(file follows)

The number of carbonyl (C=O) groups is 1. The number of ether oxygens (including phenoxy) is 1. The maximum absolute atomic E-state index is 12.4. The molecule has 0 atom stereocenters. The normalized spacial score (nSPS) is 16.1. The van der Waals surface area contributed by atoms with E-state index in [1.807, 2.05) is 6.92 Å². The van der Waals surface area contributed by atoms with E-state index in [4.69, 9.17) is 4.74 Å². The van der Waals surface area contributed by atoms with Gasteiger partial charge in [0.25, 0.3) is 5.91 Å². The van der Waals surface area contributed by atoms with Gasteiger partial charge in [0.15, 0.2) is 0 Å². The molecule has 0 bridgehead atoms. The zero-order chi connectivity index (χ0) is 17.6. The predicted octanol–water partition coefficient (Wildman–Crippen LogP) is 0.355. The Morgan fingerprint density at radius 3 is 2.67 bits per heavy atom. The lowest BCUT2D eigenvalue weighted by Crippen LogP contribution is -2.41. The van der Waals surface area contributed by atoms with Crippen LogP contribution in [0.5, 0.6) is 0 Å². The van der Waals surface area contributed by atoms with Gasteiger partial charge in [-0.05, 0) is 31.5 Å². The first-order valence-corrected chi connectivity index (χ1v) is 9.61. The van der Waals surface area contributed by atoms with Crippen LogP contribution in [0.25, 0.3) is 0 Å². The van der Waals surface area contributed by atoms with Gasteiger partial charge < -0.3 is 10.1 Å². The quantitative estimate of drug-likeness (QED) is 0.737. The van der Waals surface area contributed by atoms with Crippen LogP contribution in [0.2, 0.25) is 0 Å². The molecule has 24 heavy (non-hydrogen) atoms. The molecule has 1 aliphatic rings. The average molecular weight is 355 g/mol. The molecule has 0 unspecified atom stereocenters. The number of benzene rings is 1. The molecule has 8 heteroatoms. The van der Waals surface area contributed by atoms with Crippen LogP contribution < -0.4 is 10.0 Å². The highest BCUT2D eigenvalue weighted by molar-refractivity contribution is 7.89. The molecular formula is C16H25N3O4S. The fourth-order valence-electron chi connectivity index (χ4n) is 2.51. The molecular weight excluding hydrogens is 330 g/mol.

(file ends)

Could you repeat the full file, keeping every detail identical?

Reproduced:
The number of carbonyl (C=O) groups is 1. The number of ether oxygens (including phenoxy) is 1. The maximum absolute atomic E-state index is 12.4. The molecule has 0 atom stereocenters. The normalized spacial score (nSPS) is 16.1. The van der Waals surface area contributed by atoms with E-state index in [1.807, 2.05) is 6.92 Å². The van der Waals surface area contributed by atoms with E-state index in [4.69, 9.17) is 4.74 Å². The van der Waals surface area contributed by atoms with Gasteiger partial charge in [0.25, 0.3) is 5.91 Å². The van der Waals surface area contributed by atoms with Gasteiger partial charge in [0.15, 0.2) is 0 Å². The molecule has 0 bridgehead atoms. The zero-order chi connectivity index (χ0) is 17.6. The predicted octanol–water partition coefficient (Wildman–Crippen LogP) is 0.355. The Morgan fingerprint density at radius 3 is 2.67 bits per heavy atom. The lowest BCUT2D eigenvalue weighted by Crippen LogP contribution is -2.41. The van der Waals surface area contributed by atoms with Crippen LogP contribution in [0.5, 0.6) is 0 Å². The van der Waals surface area contributed by atoms with Gasteiger partial charge in [-0.05, 0) is 31.5 Å². The first-order valence-corrected chi connectivity index (χ1v) is 9.61. The van der Waals surface area contributed by atoms with Crippen LogP contribution in [0.25, 0.3) is 0 Å². The van der Waals surface area contributed by atoms with Gasteiger partial charge < -0.3 is 10.1 Å². The quantitative estimate of drug-likeness (QED) is 0.737. The van der Waals surface area contributed by atoms with Crippen LogP contribution in [0.2, 0.25) is 0 Å². The molecule has 24 heavy (non-hydrogen) atoms. The molecule has 1 aliphatic rings. The average molecular weight is 355 g/mol. The molecule has 0 unspecified atom stereocenters. The number of benzene rings is 1. The molecule has 8 heteroatoms. The van der Waals surface area contributed by atoms with Crippen LogP contribution < -0.4 is 10.0 Å². The highest BCUT2D eigenvalue weighted by molar-refractivity contribution is 7.89. The molecular formula is C16H25N3O4S. The fourth-order valence-electron chi connectivity index (χ4n) is 2.51. The molecular weight excluding hydrogens is 330 g/mol.